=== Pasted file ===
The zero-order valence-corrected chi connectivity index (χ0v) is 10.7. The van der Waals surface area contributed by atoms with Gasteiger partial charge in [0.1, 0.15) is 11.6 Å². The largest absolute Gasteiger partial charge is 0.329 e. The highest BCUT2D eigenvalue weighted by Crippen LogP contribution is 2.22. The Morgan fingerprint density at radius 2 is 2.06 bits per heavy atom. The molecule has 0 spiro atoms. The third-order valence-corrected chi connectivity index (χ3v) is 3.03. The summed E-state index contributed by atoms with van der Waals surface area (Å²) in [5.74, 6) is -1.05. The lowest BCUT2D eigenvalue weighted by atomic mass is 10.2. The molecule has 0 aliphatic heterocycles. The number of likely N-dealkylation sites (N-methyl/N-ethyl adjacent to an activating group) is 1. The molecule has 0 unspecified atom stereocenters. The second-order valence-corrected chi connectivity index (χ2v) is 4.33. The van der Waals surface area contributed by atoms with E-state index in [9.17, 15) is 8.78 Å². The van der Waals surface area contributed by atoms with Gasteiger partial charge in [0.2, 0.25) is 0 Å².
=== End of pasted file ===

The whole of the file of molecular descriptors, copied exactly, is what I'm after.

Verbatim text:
The zero-order valence-corrected chi connectivity index (χ0v) is 10.7. The van der Waals surface area contributed by atoms with Gasteiger partial charge in [0.1, 0.15) is 11.6 Å². The largest absolute Gasteiger partial charge is 0.329 e. The highest BCUT2D eigenvalue weighted by Crippen LogP contribution is 2.22. The Morgan fingerprint density at radius 2 is 2.06 bits per heavy atom. The molecule has 0 spiro atoms. The third-order valence-corrected chi connectivity index (χ3v) is 3.03. The summed E-state index contributed by atoms with van der Waals surface area (Å²) in [5.74, 6) is -1.05. The lowest BCUT2D eigenvalue weighted by atomic mass is 10.2. The molecule has 0 aliphatic heterocycles. The number of likely N-dealkylation sites (N-methyl/N-ethyl adjacent to an activating group) is 1. The molecule has 0 unspecified atom stereocenters. The second-order valence-corrected chi connectivity index (χ2v) is 4.33. The van der Waals surface area contributed by atoms with E-state index in [9.17, 15) is 8.78 Å². The van der Waals surface area contributed by atoms with Gasteiger partial charge in [0.2, 0.25) is 0 Å².